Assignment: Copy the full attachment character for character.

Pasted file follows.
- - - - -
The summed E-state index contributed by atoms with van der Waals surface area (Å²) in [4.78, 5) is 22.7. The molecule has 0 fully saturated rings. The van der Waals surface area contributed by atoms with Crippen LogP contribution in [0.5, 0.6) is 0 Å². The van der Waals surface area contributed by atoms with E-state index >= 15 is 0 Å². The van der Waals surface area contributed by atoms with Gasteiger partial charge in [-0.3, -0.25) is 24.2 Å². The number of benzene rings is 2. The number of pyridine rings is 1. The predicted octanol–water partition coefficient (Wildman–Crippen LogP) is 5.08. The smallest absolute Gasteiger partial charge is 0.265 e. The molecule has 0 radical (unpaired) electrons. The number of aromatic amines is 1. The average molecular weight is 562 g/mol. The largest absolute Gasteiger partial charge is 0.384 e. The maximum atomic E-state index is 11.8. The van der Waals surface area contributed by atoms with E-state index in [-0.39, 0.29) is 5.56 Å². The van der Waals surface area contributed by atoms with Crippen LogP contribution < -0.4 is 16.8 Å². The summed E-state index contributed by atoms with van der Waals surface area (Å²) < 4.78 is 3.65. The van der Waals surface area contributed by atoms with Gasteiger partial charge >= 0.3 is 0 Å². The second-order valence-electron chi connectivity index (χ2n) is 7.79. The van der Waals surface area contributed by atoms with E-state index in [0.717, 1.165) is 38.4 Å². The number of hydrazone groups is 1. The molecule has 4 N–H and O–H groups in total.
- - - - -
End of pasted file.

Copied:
The summed E-state index contributed by atoms with van der Waals surface area (Å²) in [4.78, 5) is 22.7. The molecule has 0 fully saturated rings. The van der Waals surface area contributed by atoms with Crippen LogP contribution in [0.5, 0.6) is 0 Å². The van der Waals surface area contributed by atoms with E-state index >= 15 is 0 Å². The van der Waals surface area contributed by atoms with Gasteiger partial charge in [-0.3, -0.25) is 24.2 Å². The number of benzene rings is 2. The number of pyridine rings is 1. The predicted octanol–water partition coefficient (Wildman–Crippen LogP) is 5.08. The smallest absolute Gasteiger partial charge is 0.265 e. The molecule has 0 radical (unpaired) electrons. The number of aromatic amines is 1. The average molecular weight is 562 g/mol. The largest absolute Gasteiger partial charge is 0.384 e. The maximum atomic E-state index is 11.8. The van der Waals surface area contributed by atoms with E-state index in [-0.39, 0.29) is 5.56 Å². The van der Waals surface area contributed by atoms with Crippen LogP contribution < -0.4 is 16.8 Å². The summed E-state index contributed by atoms with van der Waals surface area (Å²) < 4.78 is 3.65. The van der Waals surface area contributed by atoms with Gasteiger partial charge >= 0.3 is 0 Å². The second-order valence-electron chi connectivity index (χ2n) is 7.79. The van der Waals surface area contributed by atoms with E-state index in [0.717, 1.165) is 38.4 Å². The number of hydrazone groups is 1. The molecule has 4 N–H and O–H groups in total.